Researchers develop printable lasers

Researchers develop printable lasers
Pictures of inkjet-printed LC laser droplets on a PVA film.
(Phys.org)—A way of printing lasers using everyday inkjet technology has been created by scientists. The development has a wide range of possible applications, ranging from biomedical testing to laser arrays for displays.

The research is reported in the journal and the full article can be found here.

A is a characteristically "pure" form of light, occupying a very narrow , or colour. Laser devices are already ubiquitous in modern life; they are used to read data from Blu-Ray discs and deliver high-speed internet around the world, for example. In science and technology, lasers are similarly versatile – being employed for a wide range of purposes such as medical treatment and testing, or space-based remote sensing.

Today, most lasers are made on using expensive processes similar to those used to make microprocessors. However, scientists have now designed a process to "print" a type of organic laser on any surface, using technology very similar to that used in the home.

The process involves developing lasers based on chiral nematic liquid crystals (LCs), similar to the materials used in flat-panel LCD displays. These are a unique class of that, under the right conditions, can be stimulated to produce laser emissions.

If aligned properly, the helix-shaped structure of the LC molecules can act as an optically resonant cavity – an essential component of any laser. After adding a fluorescent dye, the cavity can then be optically excited to produce .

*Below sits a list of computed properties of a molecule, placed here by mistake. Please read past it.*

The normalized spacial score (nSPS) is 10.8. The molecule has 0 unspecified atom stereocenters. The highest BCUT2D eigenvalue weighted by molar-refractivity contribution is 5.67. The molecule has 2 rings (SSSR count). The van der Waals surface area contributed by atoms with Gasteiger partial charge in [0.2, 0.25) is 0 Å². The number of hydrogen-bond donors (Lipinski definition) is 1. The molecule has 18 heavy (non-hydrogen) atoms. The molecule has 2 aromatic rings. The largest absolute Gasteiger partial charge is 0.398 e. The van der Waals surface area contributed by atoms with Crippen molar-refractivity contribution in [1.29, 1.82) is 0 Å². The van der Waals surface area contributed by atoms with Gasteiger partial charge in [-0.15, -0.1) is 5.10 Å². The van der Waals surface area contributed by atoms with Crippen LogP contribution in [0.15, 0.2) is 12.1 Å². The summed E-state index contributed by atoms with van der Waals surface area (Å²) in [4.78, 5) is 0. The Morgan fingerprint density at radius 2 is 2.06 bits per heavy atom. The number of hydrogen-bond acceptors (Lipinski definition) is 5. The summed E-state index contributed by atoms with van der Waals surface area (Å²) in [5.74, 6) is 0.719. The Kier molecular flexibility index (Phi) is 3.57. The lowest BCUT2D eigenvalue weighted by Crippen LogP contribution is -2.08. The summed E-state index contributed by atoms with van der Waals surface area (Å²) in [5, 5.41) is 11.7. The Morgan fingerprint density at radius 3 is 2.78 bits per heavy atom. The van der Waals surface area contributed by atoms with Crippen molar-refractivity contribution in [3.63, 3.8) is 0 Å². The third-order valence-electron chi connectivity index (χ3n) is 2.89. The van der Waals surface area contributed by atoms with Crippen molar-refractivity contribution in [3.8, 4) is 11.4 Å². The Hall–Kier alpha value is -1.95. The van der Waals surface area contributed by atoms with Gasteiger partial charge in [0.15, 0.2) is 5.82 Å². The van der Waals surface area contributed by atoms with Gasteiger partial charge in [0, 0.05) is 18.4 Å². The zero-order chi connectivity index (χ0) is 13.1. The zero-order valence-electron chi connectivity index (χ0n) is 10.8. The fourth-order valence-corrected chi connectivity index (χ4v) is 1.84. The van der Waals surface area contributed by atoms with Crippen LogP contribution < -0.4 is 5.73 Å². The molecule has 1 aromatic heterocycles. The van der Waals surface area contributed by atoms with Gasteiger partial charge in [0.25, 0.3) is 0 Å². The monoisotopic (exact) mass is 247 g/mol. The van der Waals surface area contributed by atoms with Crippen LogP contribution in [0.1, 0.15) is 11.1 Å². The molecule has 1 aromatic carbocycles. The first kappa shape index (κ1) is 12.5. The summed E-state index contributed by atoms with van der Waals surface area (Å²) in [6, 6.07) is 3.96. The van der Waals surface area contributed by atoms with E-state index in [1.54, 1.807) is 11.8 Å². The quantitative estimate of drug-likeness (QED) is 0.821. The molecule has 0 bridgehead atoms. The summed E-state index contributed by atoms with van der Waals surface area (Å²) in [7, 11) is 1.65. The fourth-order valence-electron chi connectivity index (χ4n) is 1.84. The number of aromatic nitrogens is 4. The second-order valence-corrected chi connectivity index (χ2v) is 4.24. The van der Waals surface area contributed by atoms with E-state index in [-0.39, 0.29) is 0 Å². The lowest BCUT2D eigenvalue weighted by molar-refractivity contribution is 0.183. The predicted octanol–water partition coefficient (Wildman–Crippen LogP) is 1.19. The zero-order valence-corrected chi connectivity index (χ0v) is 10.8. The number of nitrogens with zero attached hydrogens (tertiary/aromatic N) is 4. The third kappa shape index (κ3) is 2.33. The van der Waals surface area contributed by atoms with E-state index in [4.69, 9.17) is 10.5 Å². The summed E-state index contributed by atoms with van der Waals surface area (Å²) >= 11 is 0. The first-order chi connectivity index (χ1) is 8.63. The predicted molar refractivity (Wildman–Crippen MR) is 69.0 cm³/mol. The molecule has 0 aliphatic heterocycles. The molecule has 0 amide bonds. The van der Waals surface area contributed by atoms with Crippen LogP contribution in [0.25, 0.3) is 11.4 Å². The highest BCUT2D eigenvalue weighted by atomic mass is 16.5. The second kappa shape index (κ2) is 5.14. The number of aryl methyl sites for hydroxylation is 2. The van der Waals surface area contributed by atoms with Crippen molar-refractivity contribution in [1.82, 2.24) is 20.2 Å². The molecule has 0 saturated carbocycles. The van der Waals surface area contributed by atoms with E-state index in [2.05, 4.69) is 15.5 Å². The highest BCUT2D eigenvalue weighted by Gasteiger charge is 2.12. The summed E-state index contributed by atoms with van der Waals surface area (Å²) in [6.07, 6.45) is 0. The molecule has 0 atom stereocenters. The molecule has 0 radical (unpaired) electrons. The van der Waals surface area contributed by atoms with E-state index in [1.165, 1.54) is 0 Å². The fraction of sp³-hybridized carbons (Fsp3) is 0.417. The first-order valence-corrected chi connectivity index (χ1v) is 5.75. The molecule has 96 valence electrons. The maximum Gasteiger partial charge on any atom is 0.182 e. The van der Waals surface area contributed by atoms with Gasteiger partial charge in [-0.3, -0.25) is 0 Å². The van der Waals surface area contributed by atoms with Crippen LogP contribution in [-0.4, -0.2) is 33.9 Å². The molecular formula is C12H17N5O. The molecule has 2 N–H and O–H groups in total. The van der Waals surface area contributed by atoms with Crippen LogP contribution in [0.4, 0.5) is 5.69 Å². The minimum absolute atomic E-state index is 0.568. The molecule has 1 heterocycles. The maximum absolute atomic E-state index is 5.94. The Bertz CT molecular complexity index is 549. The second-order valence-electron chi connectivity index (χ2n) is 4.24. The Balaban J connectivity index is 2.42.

Until now, high quality LC lasers have been produced by filling a of LC material between two accurately spaced glass plates a hundredth of a millimetre wide. The glass is covered with a specially-prepared to align the LC molecules.

Unfortunately the process is still a complex one – it requires a cleanroom environment and involves multiple, intricate production steps. Furthermore, the range of substrates available is pretty limited – typically restricted to glass or silicon, for example.

Researchers from the Centre for Molecular Materials for Photonics and Electronics and the Inkjet Research Centre – both in the Department of Engineering at the University of Cambridge – have devised a way to align the LC molecules and produce high resolution multi-colour laser arrays in one step, by printing them.

Using a custom inkjet printing system, the researchers printed hundreds of small dots of LC materials on to a substrate covered with a wet polymer solution layer. As the polymer solution dries, the chemical interaction and mechanical stress cause the LC molecules to align and turn the printed dots into individual lasers.

The researchers believe that this simple process can form lasers on virtually any surface, rigid or flexible, and can potentially be applied using existing printing and publishing equipment (similar to the ones used to print papers or magazines).

The process has been developed initially to produce compact, tuneable laser sources and high-resolution laser displays. However, it can also be used to print fluorescence tag-based "lab-on-a-chip" arrays used extensively in biology and medicine. By being able to put lasers virtually anywhere, the potential applications are limited only by imagination.


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Journal information: Soft Matter

Citation: Researchers develop printable lasers (2012, September 19) retrieved 15 June 2019 from https://phys.org/news/2012-09-printable-lasers.html
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Sep 21, 2012
I wonder what the operating lifetime of these printed lasers is? Also how well protected do they need to be against the environment?

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